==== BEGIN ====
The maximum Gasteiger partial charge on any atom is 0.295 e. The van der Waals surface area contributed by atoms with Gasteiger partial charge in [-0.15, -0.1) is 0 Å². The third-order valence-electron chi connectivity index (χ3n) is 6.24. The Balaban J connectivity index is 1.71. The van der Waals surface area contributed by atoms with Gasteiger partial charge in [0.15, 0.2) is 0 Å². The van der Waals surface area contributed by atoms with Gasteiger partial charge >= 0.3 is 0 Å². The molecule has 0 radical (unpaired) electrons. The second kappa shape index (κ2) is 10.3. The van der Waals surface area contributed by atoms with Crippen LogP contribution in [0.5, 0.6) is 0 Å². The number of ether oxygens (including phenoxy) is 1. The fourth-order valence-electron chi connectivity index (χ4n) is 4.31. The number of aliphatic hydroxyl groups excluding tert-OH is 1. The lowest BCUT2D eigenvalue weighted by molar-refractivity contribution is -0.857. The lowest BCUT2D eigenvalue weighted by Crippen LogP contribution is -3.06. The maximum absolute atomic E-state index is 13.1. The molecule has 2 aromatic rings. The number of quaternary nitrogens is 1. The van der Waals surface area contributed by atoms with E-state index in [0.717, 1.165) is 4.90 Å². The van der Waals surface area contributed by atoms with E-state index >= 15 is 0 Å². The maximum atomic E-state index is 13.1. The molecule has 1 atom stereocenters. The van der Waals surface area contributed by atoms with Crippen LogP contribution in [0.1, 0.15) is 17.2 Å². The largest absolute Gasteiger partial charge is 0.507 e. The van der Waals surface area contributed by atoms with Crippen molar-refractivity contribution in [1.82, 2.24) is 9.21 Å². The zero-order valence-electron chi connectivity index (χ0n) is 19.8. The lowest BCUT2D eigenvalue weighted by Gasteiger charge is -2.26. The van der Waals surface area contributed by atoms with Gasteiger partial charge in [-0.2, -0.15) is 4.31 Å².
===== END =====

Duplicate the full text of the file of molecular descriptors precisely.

The maximum Gasteiger partial charge on any atom is 0.295 e. The van der Waals surface area contributed by atoms with Gasteiger partial charge in [-0.15, -0.1) is 0 Å². The third-order valence-electron chi connectivity index (χ3n) is 6.24. The Balaban J connectivity index is 1.71. The van der Waals surface area contributed by atoms with Gasteiger partial charge in [0.15, 0.2) is 0 Å². The van der Waals surface area contributed by atoms with Gasteiger partial charge >= 0.3 is 0 Å². The molecule has 0 radical (unpaired) electrons. The second kappa shape index (κ2) is 10.3. The van der Waals surface area contributed by atoms with Crippen LogP contribution in [0.5, 0.6) is 0 Å². The number of ether oxygens (including phenoxy) is 1. The fourth-order valence-electron chi connectivity index (χ4n) is 4.31. The number of aliphatic hydroxyl groups excluding tert-OH is 1. The lowest BCUT2D eigenvalue weighted by molar-refractivity contribution is -0.857. The lowest BCUT2D eigenvalue weighted by Crippen LogP contribution is -3.06. The maximum absolute atomic E-state index is 13.1. The molecule has 2 aromatic rings. The number of quaternary nitrogens is 1. The van der Waals surface area contributed by atoms with E-state index in [0.717, 1.165) is 4.90 Å². The van der Waals surface area contributed by atoms with E-state index >= 15 is 0 Å². The maximum atomic E-state index is 13.1. The molecule has 1 atom stereocenters. The van der Waals surface area contributed by atoms with Crippen LogP contribution in [0.1, 0.15) is 17.2 Å². The largest absolute Gasteiger partial charge is 0.507 e. The van der Waals surface area contributed by atoms with Crippen molar-refractivity contribution in [1.82, 2.24) is 9.21 Å². The zero-order valence-electron chi connectivity index (χ0n) is 19.8. The lowest BCUT2D eigenvalue weighted by Gasteiger charge is -2.26. The van der Waals surface area contributed by atoms with Gasteiger partial charge in [-0.2, -0.15) is 4.31 Å².